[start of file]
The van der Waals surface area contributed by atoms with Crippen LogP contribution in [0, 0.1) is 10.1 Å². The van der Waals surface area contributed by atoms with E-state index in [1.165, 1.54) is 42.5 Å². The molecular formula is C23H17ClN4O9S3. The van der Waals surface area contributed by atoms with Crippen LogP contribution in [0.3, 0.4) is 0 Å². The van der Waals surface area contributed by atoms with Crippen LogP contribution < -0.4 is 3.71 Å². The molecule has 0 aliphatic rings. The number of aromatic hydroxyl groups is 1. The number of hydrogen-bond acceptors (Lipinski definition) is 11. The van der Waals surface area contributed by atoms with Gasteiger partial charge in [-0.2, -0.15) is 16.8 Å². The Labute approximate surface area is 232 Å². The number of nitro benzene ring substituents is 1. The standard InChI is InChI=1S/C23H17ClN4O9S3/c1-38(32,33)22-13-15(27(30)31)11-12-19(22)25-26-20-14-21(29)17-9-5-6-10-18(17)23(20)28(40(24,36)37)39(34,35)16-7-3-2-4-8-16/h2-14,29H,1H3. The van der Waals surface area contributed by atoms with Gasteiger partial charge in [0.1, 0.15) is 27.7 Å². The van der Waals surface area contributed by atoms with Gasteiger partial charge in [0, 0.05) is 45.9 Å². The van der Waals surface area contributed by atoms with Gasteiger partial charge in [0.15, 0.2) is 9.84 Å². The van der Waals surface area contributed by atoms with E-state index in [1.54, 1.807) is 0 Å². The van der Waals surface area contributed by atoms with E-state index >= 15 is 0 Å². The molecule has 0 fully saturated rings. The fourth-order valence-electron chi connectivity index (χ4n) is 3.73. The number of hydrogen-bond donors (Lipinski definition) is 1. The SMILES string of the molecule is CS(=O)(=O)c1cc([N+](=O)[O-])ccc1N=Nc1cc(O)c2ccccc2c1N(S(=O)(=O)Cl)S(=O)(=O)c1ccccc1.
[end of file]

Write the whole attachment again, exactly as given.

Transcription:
The van der Waals surface area contributed by atoms with Crippen LogP contribution in [0, 0.1) is 10.1 Å². The van der Waals surface area contributed by atoms with E-state index in [1.165, 1.54) is 42.5 Å². The molecular formula is C23H17ClN4O9S3. The van der Waals surface area contributed by atoms with Crippen LogP contribution in [0.3, 0.4) is 0 Å². The van der Waals surface area contributed by atoms with Crippen LogP contribution < -0.4 is 3.71 Å². The molecule has 0 aliphatic rings. The number of aromatic hydroxyl groups is 1. The number of hydrogen-bond acceptors (Lipinski definition) is 11. The van der Waals surface area contributed by atoms with Gasteiger partial charge in [-0.2, -0.15) is 16.8 Å². The Labute approximate surface area is 232 Å². The number of nitro benzene ring substituents is 1. The standard InChI is InChI=1S/C23H17ClN4O9S3/c1-38(32,33)22-13-15(27(30)31)11-12-19(22)25-26-20-14-21(29)17-9-5-6-10-18(17)23(20)28(40(24,36)37)39(34,35)16-7-3-2-4-8-16/h2-14,29H,1H3. The van der Waals surface area contributed by atoms with Gasteiger partial charge in [0.1, 0.15) is 27.7 Å². The van der Waals surface area contributed by atoms with Gasteiger partial charge in [0, 0.05) is 45.9 Å². The van der Waals surface area contributed by atoms with Gasteiger partial charge in [0.15, 0.2) is 9.84 Å². The van der Waals surface area contributed by atoms with E-state index in [1.54, 1.807) is 0 Å². The van der Waals surface area contributed by atoms with E-state index >= 15 is 0 Å². The molecule has 0 fully saturated rings. The fourth-order valence-electron chi connectivity index (χ4n) is 3.73. The number of hydrogen-bond donors (Lipinski definition) is 1. The SMILES string of the molecule is CS(=O)(=O)c1cc([N+](=O)[O-])ccc1N=Nc1cc(O)c2ccccc2c1N(S(=O)(=O)Cl)S(=O)(=O)c1ccccc1.